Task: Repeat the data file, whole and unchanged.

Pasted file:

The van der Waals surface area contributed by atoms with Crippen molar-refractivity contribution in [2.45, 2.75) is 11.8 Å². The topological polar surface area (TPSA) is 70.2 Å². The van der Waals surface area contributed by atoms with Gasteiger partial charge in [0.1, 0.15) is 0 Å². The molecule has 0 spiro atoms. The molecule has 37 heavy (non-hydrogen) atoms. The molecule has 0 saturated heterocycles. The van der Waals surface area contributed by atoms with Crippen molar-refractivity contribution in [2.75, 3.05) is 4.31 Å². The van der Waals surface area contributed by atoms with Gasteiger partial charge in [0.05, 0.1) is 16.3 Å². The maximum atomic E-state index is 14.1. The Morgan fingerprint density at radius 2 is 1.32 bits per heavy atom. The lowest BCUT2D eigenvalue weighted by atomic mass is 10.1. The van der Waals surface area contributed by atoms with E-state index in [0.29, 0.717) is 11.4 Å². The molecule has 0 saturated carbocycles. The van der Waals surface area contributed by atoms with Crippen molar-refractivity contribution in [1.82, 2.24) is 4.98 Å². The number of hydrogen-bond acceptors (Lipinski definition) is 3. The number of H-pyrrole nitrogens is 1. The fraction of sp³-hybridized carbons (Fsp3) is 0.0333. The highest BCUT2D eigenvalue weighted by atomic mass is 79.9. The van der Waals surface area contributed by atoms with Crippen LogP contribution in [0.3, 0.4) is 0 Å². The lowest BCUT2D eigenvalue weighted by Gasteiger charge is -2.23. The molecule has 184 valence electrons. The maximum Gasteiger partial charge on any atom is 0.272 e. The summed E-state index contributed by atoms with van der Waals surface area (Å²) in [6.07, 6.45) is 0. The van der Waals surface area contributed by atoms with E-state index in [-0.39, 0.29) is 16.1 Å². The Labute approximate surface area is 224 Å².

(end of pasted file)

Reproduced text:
The van der Waals surface area contributed by atoms with Crippen molar-refractivity contribution in [2.45, 2.75) is 11.8 Å². The topological polar surface area (TPSA) is 70.2 Å². The van der Waals surface area contributed by atoms with Gasteiger partial charge in [0.1, 0.15) is 0 Å². The molecule has 0 spiro atoms. The molecule has 37 heavy (non-hydrogen) atoms. The molecule has 0 saturated heterocycles. The van der Waals surface area contributed by atoms with Crippen molar-refractivity contribution in [2.75, 3.05) is 4.31 Å². The van der Waals surface area contributed by atoms with Gasteiger partial charge in [0.05, 0.1) is 16.3 Å². The maximum atomic E-state index is 14.1. The Morgan fingerprint density at radius 2 is 1.32 bits per heavy atom. The lowest BCUT2D eigenvalue weighted by atomic mass is 10.1. The van der Waals surface area contributed by atoms with E-state index in [0.29, 0.717) is 11.4 Å². The molecule has 0 saturated carbocycles. The van der Waals surface area contributed by atoms with Crippen molar-refractivity contribution in [1.82, 2.24) is 4.98 Å². The number of hydrogen-bond acceptors (Lipinski definition) is 3. The number of H-pyrrole nitrogens is 1. The fraction of sp³-hybridized carbons (Fsp3) is 0.0333. The highest BCUT2D eigenvalue weighted by atomic mass is 79.9. The van der Waals surface area contributed by atoms with Crippen LogP contribution in [0.3, 0.4) is 0 Å². The lowest BCUT2D eigenvalue weighted by Gasteiger charge is -2.23. The molecule has 184 valence electrons. The maximum Gasteiger partial charge on any atom is 0.272 e. The summed E-state index contributed by atoms with van der Waals surface area (Å²) in [6.07, 6.45) is 0. The van der Waals surface area contributed by atoms with E-state index in [-0.39, 0.29) is 16.1 Å². The Labute approximate surface area is 224 Å².